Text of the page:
Horseshoe Crabs: A Fascinating Conservation Story

September 15, 2019, 1:00 - 4:00 PM

Doors open at 1:00; talk begins at 2:00

If you headed ‘down the Shore’ this summer, you may have noticed a few horseshoe crabs on the beach. These 300-million-year-old living fossils are so valuable that in the 1990s they became the center of competing interests among commercial fisheries, tourism officials, environmentalists, government agencies and pharmaceutical scientists.

New Jersey environmentalist Tedor Whitman of the Cora Hartshorn Arboretum and Bird Sanctuary will tell us why all fought to determine the use and future of these animals. Fortunately, the fate of the horseshoe crab fell into the hands of a resourceful biological technician and a handful of determined citizens.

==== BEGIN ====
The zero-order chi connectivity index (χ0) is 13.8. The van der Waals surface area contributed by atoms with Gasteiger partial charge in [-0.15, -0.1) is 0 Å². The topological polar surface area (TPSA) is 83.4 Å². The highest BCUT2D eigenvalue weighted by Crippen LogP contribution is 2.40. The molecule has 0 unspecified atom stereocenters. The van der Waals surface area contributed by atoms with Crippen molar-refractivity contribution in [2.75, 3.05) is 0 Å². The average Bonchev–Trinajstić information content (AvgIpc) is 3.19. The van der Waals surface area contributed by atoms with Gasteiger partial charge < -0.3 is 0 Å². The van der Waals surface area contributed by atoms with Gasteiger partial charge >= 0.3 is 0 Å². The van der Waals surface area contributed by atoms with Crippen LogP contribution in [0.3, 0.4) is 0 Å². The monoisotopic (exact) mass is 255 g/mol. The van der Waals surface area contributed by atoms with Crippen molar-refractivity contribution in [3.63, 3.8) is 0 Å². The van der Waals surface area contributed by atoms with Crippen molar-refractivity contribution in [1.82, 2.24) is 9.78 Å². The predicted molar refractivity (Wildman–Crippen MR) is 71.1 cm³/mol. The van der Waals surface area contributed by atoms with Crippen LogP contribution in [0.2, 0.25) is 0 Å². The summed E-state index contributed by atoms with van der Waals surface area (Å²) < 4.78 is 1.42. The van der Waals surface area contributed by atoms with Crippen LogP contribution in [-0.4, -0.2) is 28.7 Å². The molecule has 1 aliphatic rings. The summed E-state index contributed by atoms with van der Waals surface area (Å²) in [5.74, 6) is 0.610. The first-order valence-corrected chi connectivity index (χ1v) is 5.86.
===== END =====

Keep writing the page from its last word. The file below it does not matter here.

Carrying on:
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The Natural Environment

Next Event

May 17, 2020, 1:00 PM

Honoring the Hard-won Fight for Votes for Women

This year marks the 100th anniversary of women’s right to vote in the U.S. Join us to see an exhibit on the 70-year struggle for woman’s suffrage in New Jersey and the nation. Learn about the many women, White and African American, who fought to make it happen. Meet NJ activist and suffragist Alice Paul (interpreted by Alisa Dupuy), and see a 1913 vintage suffragist’s dress. The League Women Voters will be on hand to talk about their work since 1920 to expand voter access.

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